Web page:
Given what is now public information about the Promethean Panopticon and the Roman Catholic Church’s lavender mafia, it’s not exactly hard to figure out how the abomination that is Vatican II came into being contra centuries of theology and tradition.
Dr. Robert Moynihan, a veteran journalist and Vatican expert, has published an article in which he relates what a Time magazine journalist revealed to him in 2004. The now-deceased Robert Blair Kaiser told Moynihan that he was sent by Time’s Clare Booth and Henry Luce to the Second Vatican Council in Rome with a budget of $20,000 per month so that he could host parties for the participants of and journalists reporting on the Council.
As Kaiser told Moynihan, he had rented an “intentionally large apartment” in Rome. He also said that he had met with the Luce couple before coming to Rome. They “had hoped,” he said, “the residence would become a place where ideas could be exchanged among Council participants.”
He added, “They gave me a generous Time magazine expense account – $20,000 each month during the (Second Vatican) Council sessions – to hold regular dinner parties in my large apartment.” As he told Moynihan, he and his wife would “often host 50 or 100 journalists and monsignors, priests, and bishops and diplomats, sometimes during the week, sometimes on the weekend.”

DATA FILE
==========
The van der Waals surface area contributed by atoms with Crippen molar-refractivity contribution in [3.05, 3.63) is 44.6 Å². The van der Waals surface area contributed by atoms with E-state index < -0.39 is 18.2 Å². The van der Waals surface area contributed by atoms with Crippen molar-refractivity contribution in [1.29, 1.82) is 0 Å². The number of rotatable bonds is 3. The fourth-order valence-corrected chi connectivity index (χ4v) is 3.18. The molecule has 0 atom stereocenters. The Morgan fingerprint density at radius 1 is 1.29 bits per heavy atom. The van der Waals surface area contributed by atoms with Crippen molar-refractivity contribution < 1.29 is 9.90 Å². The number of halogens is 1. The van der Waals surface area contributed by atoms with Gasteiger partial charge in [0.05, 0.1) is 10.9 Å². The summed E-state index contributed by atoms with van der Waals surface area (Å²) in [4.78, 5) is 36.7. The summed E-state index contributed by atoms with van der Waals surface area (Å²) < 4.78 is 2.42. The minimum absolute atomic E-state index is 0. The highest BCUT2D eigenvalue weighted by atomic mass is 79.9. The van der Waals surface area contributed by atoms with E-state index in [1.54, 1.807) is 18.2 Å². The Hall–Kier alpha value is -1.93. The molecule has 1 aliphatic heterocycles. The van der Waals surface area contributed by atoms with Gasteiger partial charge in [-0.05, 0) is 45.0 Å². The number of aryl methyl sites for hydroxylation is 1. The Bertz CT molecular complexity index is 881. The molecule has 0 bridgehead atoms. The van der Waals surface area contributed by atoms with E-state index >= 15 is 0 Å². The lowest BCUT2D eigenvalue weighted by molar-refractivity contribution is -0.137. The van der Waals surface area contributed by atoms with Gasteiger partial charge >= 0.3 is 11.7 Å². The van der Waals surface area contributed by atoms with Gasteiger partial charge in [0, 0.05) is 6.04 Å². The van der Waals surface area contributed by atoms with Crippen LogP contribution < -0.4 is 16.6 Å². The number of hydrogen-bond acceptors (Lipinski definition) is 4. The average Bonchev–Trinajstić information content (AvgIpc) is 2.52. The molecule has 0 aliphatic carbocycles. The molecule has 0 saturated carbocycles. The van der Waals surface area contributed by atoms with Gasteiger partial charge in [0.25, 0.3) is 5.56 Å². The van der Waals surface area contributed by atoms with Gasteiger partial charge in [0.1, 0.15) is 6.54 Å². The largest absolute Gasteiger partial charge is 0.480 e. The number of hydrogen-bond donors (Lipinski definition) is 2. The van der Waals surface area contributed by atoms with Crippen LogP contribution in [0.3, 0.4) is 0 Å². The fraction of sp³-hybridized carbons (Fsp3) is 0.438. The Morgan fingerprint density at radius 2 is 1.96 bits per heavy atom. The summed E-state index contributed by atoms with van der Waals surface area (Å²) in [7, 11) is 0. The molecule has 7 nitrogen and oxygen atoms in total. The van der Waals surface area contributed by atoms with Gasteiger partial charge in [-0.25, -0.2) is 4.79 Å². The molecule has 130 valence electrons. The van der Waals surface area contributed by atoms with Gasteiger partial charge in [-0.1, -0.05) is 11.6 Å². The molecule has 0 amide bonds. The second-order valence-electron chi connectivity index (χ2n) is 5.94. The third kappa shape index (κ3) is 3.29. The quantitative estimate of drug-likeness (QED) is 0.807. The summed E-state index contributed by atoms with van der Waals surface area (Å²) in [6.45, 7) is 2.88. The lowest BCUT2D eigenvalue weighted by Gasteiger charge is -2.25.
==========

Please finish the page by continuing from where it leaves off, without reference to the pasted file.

The purpose of these gatherings was clear: it was not only to share information, but, as Moynihan reports, “to provide a space where the agenda of a ‘more open Church’ could be freely discussed, Kaiser said.”
That is to say: the U.S. secular Time magazine hosted luxurious gatherings throughout the 1962-1965 Vatican II sessions with numerous influencers in order to push the Council in a more progressivist direction. As Moynihan says, Kaiser quickly became “one of the most influential journalists in the city. His coverage of the Second Vatican Council set a standard and tone and ‘line’ – the ‘line’ was that the Catholic Church was undergoing a revolution which would change the Church profoundly.”
I very much doubt it was “information” that was being shared at the apartment parties. There was almost certainly rather less in the way of “discussion” and rather more in the way of “underage gay discotheque” taking place there.